Chisenhale Gallery presents the first UK solo exhibition by Nasrin Tabatabai and Babak Afrassiabi. Seep is an installation of video projections, objects and prints. The exhibition is produced in partnership with Delfina Foundation and co-commissioned with the Museum of Contemporary Art of Barcelona (MACBA).

In 2011, Tabatabai and Afrassiabi began a series of works that juxtapose two 20th century archives in the UK and Iran. One produced by British Petroleum (BP, then known as the Anglo Iranian Oil Company) documents the company's operations in Iran beginning in 1908 and ending with the nationalisation of the oil industry in 1951. The other is the collection of modern Western art acquired by the Tehran Museum of Contemporary Art during the late 1970s and withdrawn from public display for twenty years following the Islamic revolution in 1979. The artists' approach to these archives considers their suspension, through discontinuation (in the case of the oil company) or removal (in the case of the museum).

One of the videos in the installation incorporates documents from the British Petroleum archive relating to a film that was produced by the Anglo Iranian Oil Company in 1948 to present the oil industry's modernising effect on Iran. Titled Persian Story, the film was produced in Technicolour and was an idealised account of Anglo Iranian's activities, in line with the narrative recounted in the company's archive, but its production coincided with political disputes around oil and the closure of the refinery, and these factors inevitably encroached on the film's plot. Tabatabai and Afrassiabi's video dramatises a letter from the archive in which the director, who was commissioned to make the film, complains about the 'unfilmability' of his subject matter.

Also included in the installation is a scale model of the Tehran Museum of Contemporary Art that shows only the passages leading to the basement where the collection of Western art is stored, omitting the representational spaces of the galleries. Although some works are occasionally exhibited, since its withdrawal in 1979 the collection has acquired a sense of non-presence. Tabatabai and Afrassiabi interpret this innate withdrawal as the means by which the collection is able to enact its contemporaneity as an 'Iranian' collection, and thus, conversely, re-enter history. This approach presupposes a subtractive notion of archiving and archival representation, which underlies the historiography proposed in this installation.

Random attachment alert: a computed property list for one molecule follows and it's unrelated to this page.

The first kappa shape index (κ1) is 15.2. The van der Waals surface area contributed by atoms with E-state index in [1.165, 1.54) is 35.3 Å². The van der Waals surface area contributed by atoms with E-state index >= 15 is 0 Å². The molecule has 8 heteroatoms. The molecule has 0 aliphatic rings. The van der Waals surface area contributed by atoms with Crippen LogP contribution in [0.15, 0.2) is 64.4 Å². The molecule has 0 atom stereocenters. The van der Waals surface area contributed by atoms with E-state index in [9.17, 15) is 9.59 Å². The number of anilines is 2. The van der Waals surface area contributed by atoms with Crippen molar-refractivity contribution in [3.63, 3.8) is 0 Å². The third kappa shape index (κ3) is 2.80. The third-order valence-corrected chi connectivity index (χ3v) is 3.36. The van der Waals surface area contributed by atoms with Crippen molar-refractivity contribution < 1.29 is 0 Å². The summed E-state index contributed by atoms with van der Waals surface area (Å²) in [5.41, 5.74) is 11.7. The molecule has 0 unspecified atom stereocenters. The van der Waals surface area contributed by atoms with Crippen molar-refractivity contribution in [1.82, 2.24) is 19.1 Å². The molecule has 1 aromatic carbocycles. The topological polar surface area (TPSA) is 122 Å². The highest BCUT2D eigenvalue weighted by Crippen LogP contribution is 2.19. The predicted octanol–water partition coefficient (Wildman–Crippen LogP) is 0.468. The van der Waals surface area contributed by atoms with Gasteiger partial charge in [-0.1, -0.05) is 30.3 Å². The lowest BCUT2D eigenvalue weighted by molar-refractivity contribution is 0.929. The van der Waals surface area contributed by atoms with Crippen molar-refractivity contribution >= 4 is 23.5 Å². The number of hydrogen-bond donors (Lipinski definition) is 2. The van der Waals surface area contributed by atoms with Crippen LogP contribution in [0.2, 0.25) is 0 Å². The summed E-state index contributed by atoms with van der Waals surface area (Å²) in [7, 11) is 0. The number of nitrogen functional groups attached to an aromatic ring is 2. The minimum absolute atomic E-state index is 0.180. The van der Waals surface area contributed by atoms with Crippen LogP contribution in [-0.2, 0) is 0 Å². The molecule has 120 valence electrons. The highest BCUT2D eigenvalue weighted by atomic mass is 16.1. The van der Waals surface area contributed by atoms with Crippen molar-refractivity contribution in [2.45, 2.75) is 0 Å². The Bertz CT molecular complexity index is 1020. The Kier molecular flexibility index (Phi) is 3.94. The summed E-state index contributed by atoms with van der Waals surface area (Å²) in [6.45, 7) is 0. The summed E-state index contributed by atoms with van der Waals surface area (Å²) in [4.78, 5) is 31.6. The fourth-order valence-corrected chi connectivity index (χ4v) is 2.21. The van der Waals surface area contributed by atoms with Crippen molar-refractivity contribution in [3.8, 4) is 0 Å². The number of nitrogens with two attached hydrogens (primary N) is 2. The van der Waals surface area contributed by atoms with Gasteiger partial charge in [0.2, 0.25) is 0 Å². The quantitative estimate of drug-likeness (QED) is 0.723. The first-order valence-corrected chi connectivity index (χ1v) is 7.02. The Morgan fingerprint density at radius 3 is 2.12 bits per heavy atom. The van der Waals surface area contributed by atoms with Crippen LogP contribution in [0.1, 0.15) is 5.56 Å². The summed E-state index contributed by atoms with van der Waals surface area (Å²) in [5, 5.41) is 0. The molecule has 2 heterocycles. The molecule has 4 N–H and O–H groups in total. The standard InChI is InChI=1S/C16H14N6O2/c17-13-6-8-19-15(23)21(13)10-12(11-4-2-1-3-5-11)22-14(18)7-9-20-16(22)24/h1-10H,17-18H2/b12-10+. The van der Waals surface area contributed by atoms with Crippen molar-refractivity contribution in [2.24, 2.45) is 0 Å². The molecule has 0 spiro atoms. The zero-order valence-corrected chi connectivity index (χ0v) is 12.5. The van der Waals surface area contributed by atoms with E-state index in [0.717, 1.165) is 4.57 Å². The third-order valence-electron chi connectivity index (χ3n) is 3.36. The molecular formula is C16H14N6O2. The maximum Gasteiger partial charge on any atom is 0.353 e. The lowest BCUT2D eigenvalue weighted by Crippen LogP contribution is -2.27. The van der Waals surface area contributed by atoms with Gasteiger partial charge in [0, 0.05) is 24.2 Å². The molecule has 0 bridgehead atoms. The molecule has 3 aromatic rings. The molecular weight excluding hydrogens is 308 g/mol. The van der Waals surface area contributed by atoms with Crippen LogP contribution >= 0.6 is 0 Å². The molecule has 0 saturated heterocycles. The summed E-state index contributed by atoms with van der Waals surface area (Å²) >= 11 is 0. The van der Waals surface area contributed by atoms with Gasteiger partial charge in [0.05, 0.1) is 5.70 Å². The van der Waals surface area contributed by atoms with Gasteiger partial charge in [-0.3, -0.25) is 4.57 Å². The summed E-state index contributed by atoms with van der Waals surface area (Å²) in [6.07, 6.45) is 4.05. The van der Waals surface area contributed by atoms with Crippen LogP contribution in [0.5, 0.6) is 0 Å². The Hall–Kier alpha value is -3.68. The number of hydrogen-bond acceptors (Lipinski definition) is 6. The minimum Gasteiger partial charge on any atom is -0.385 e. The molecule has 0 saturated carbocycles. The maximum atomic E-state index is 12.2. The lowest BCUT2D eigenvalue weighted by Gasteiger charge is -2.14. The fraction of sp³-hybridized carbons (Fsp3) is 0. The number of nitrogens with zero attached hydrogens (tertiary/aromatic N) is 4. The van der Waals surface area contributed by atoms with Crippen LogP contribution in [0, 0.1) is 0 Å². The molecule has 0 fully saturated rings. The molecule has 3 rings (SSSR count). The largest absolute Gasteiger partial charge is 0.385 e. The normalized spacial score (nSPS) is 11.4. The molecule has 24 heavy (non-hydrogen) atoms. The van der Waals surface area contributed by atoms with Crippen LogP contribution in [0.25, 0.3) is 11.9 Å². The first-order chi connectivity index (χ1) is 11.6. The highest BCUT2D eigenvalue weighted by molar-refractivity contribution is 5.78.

A second video follows the artists as they travel to different sites in south west Iran – the geographical site that the BP archive registers – capturing images of natural oil seeps as they ooze from the ground. The notion of the oil seep – crude oil materialising naturally, but beyond historical purpose, disregarding even the ground over and through which it spreads – informs Tabatabai and Afrassiabi's reading of these two archives and implicitly traces connections between them.

Tabatabai and Afrassiabi have collaborated as Pages since 2004, producing joint projects and publishing a bilingual magazine – also called Pages – in Farsi and English. Their projects and the magazine's editorial approach are closely linked, both described by the artists as 'attempts in articulating the indecisive space between art and its historical condition'. A forthcoming issue of Pages, titled 'Seep', will be published in Summer 2013.

Tabatabai and Afrassiabi live in Rotterdam and work in the Netherlands and Iran. Recent exhibitions include Two Archives, Tensta Konsthall, Stockholm (2013); Seep, MACBA, Barcelona (2012); Prairies, Les Ateliers de Rennes Biennial, Rennes (2012); Roundtable, 9th Gwangju Biennale (2012); Untitled, 12th Istanbul Biennial (2011); Two Archives, Badischer Kunstverein, Karlsruhe (2011); Melanchotopia, Witte de With, Rotterdam (2011); Trust, MediaCity, Seoul (2010); The Isle, MAK Center/ Schindler House, Los Angeles (2009); They have contributed to publishing projects for Documenta 12, Kassel (2007) and Como viver junto, 27th São Paulo Biennial (2006).

Nasrin Tabatabai and Babak Afrassiabi's exhibition is supported by the Mondriaan Fund, Amsterdam and the Caspian Arts Foundation.